Location monitoring is an important issue for real time management of mobile object positions. Significant research efforts have been dedic ated to techniques for efficient processing of spatial continuous queries on moving objects in a centralized location monitoring system. Surprisingly, very few have promoted a distributed approach to real-time location monitoring. MobiEyes is a distribute d real-time location monitoring system in a mobile environment and provides a distributed and scalable solution to processing continuously moving queries on moving objects. Mobieyes utilizes the computational power at mobile objects, leading to significan t savings in terms of server load and messaging cost when compared to solutions relying on central processing of location information at the server.

A moving query over moving objects (MQ for short) is a spatial continuous moving query over locations of moving objects. An MQ defines a spatia l region bound to a specific moving object and a filter which is a boolean predicate on object properties. The result of an MQ consists of objects that are inside the area covered by the query's spatial region and satisfy the query filter.

MQs are continuous queries, in the sense that the results of queries continuously change as time progresses. We refer to the object to which an MQ is bounded, the focal object of that query. The set of objects that are subject to be included in a query's result are called target objects of the MQ. Note that the spatial region of an MQ also moves as the focal object of the MQ moves. There are many examples of moving queries over moving objects in real life. For instance, the query MQ1: "Give me the number of friendly units within 5 miles radius around me during next 2 hours" can be submitted by a soldier equipped with mobile devices marching in the field, or a moving t ank in a military setting. The query MQ2: "Give me the positions of those customers who are looking for taxi and are within 5 miles (of my location at each instance of time or at an interval of every minute) during the next 20 minutes" can be po sted by a taxi driver marching on the road. The focal object of MQ1 is the solider marching in the field or a moving tank. The focal object of MQ2 is the taxi driver on the road.
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Most of the existing approaches for processing spatial queries on moving objects are not scalable, due to their inherent assumption that location monitoring and communication s of mobile objects are controlled by a central server. Namely, mobile objects report their position changes to the server whenever their position information changes, and the server determines which moving objects should be included in which moving queri es at each instance of time or at a given time interval. For mobile applications that need to handle a large and growing number of moving objects, the centralized approaches can suffer from dramatic performance degradation in terms of server load and netw ork bandwidth.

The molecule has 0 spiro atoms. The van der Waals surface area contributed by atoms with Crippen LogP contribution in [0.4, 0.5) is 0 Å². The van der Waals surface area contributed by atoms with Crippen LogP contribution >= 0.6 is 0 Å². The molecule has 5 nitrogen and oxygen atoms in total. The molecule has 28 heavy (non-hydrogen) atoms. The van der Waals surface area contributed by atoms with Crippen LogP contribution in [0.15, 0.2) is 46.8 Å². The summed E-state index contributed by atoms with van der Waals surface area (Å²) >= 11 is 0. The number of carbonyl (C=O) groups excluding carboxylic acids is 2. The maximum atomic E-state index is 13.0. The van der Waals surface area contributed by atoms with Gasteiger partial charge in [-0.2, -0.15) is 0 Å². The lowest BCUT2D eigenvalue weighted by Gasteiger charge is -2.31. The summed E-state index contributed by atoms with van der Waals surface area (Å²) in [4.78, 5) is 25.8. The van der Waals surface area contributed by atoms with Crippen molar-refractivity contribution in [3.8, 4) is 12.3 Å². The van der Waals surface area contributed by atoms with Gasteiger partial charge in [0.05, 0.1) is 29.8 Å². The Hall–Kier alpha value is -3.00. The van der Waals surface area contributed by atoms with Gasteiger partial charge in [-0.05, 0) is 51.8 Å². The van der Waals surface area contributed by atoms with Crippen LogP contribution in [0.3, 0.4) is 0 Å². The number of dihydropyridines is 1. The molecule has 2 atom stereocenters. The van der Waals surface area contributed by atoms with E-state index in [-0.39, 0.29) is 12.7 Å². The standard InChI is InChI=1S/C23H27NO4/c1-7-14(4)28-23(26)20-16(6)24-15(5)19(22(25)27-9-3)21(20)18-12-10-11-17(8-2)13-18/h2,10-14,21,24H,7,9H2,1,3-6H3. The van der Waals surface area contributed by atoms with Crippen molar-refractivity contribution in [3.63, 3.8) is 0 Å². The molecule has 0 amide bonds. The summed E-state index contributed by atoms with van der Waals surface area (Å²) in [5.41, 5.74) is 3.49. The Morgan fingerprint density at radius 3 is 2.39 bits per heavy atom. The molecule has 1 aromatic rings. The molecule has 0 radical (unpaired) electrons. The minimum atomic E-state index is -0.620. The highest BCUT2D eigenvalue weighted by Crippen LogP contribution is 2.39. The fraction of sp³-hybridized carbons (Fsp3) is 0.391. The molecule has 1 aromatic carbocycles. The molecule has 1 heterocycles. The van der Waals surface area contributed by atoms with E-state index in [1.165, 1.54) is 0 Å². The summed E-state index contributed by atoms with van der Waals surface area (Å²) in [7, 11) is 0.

MobiEyes ships some part of the query processing down to the moving objects, and the server mainly acts as a mediator between moving objects. This significantly reduces the l oad on the server side and also results in savings on the communication between moving objects and the server. There are three main motivations for promoting a distributed approach for evaluation of MQs in a mobile setup:

  1. Shipping some of the MQ processing to the moving object side can be seen as a mechanism for moving computation close to places where the data is produced. Such techniques are especially bene ficial when there are a large and growing number of mobile moving objects and MQs are not uniformly distributed over these moving objects.
  2. The computational capabilities of mobile objects can be utilized in a distributed solution, which not only decreases the load on the server and the communication cost between the mobile obje cts and the server, but also increases the scalability of the system.
  3. The distributed solution allows us to restrict the area that covers the objects that need to be aware of a query’s state (position change of the query's focal object), since it is onl y the objects in close proximity to the query that need to be aware of this information. The communication asymmetry inherent in mobile communications makes it efficient to convey information regarding a query's state to appropriate set of moving objects.

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